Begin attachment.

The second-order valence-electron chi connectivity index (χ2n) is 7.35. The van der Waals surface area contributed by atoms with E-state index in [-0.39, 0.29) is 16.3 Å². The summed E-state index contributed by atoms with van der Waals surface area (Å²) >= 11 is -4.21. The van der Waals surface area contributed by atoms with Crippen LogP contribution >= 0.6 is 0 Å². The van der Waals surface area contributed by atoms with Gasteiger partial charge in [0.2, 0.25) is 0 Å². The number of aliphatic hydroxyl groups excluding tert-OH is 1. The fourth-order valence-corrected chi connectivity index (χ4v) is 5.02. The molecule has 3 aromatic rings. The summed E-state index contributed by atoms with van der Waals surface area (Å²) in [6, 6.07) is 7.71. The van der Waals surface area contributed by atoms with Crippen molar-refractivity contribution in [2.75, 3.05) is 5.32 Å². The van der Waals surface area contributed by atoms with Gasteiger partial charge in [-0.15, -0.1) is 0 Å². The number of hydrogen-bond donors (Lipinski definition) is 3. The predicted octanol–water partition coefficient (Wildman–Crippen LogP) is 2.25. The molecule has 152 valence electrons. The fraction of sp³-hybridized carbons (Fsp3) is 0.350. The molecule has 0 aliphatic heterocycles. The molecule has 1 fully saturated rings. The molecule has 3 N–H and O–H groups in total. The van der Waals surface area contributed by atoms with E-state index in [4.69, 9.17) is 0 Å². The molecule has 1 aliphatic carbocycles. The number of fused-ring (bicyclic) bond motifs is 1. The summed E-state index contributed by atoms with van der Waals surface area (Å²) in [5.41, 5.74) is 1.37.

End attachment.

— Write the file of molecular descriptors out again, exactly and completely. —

The second-order valence-electron chi connectivity index (χ2n) is 7.35. The van der Waals surface area contributed by atoms with E-state index in [-0.39, 0.29) is 16.3 Å². The summed E-state index contributed by atoms with van der Waals surface area (Å²) >= 11 is -4.21. The van der Waals surface area contributed by atoms with Crippen LogP contribution >= 0.6 is 0 Å². The van der Waals surface area contributed by atoms with Gasteiger partial charge in [0.2, 0.25) is 0 Å². The number of aliphatic hydroxyl groups excluding tert-OH is 1. The fourth-order valence-corrected chi connectivity index (χ4v) is 5.02. The molecule has 3 aromatic rings. The summed E-state index contributed by atoms with van der Waals surface area (Å²) in [6, 6.07) is 7.71. The van der Waals surface area contributed by atoms with Crippen molar-refractivity contribution in [2.75, 3.05) is 5.32 Å². The van der Waals surface area contributed by atoms with Gasteiger partial charge in [-0.15, -0.1) is 0 Å². The number of hydrogen-bond donors (Lipinski definition) is 3. The predicted octanol–water partition coefficient (Wildman–Crippen LogP) is 2.25. The molecule has 152 valence electrons. The fraction of sp³-hybridized carbons (Fsp3) is 0.350. The molecule has 0 aliphatic heterocycles. The molecule has 1 fully saturated rings. The molecule has 3 N–H and O–H groups in total. The van der Waals surface area contributed by atoms with E-state index in [4.69, 9.17) is 0 Å². The molecule has 1 aliphatic carbocycles. The number of fused-ring (bicyclic) bond motifs is 1. The summed E-state index contributed by atoms with van der Waals surface area (Å²) in [5.41, 5.74) is 1.37.